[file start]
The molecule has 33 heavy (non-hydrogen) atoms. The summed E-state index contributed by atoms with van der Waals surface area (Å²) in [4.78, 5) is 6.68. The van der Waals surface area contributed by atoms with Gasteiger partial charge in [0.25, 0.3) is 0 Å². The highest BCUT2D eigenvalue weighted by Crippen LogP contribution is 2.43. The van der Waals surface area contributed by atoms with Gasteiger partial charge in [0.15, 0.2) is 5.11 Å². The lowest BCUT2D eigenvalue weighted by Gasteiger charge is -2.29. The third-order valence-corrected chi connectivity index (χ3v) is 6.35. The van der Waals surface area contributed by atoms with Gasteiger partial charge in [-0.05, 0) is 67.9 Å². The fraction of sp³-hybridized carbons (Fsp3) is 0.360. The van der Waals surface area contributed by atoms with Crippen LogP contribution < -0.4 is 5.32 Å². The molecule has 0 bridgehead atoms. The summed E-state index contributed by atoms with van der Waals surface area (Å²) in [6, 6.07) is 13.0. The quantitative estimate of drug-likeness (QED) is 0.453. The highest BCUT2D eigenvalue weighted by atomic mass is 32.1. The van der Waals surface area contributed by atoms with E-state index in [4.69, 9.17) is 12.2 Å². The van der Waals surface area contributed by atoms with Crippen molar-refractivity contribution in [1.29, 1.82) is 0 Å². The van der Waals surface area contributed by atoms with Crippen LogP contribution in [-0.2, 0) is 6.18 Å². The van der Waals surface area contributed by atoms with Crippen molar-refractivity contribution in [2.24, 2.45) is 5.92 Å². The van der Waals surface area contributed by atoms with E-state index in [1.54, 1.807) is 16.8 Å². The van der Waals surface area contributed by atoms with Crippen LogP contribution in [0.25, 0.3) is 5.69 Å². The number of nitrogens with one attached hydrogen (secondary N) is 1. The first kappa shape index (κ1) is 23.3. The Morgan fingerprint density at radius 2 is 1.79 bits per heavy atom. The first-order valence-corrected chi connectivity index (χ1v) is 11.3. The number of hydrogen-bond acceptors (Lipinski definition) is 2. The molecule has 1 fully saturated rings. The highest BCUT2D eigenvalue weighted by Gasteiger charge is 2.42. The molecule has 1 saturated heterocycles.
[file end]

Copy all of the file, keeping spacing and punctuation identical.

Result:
The molecule has 33 heavy (non-hydrogen) atoms. The summed E-state index contributed by atoms with van der Waals surface area (Å²) in [4.78, 5) is 6.68. The van der Waals surface area contributed by atoms with Gasteiger partial charge in [0.25, 0.3) is 0 Å². The highest BCUT2D eigenvalue weighted by Crippen LogP contribution is 2.43. The van der Waals surface area contributed by atoms with Gasteiger partial charge in [0.15, 0.2) is 5.11 Å². The lowest BCUT2D eigenvalue weighted by Gasteiger charge is -2.29. The third-order valence-corrected chi connectivity index (χ3v) is 6.35. The van der Waals surface area contributed by atoms with Gasteiger partial charge in [-0.05, 0) is 67.9 Å². The fraction of sp³-hybridized carbons (Fsp3) is 0.360. The van der Waals surface area contributed by atoms with Crippen LogP contribution < -0.4 is 5.32 Å². The molecule has 0 bridgehead atoms. The summed E-state index contributed by atoms with van der Waals surface area (Å²) in [6, 6.07) is 13.0. The quantitative estimate of drug-likeness (QED) is 0.453. The highest BCUT2D eigenvalue weighted by atomic mass is 32.1. The van der Waals surface area contributed by atoms with E-state index in [4.69, 9.17) is 12.2 Å². The van der Waals surface area contributed by atoms with Crippen molar-refractivity contribution in [1.29, 1.82) is 0 Å². The van der Waals surface area contributed by atoms with Crippen LogP contribution in [-0.2, 0) is 6.18 Å². The van der Waals surface area contributed by atoms with Crippen molar-refractivity contribution in [2.24, 2.45) is 5.92 Å². The van der Waals surface area contributed by atoms with E-state index in [1.54, 1.807) is 16.8 Å². The van der Waals surface area contributed by atoms with Crippen LogP contribution in [0.25, 0.3) is 5.69 Å². The number of nitrogens with one attached hydrogen (secondary N) is 1. The first kappa shape index (κ1) is 23.3. The Morgan fingerprint density at radius 2 is 1.79 bits per heavy atom. The first-order valence-corrected chi connectivity index (χ1v) is 11.3. The number of hydrogen-bond acceptors (Lipinski definition) is 2. The molecule has 1 fully saturated rings. The highest BCUT2D eigenvalue weighted by Gasteiger charge is 2.42. The molecule has 1 saturated heterocycles.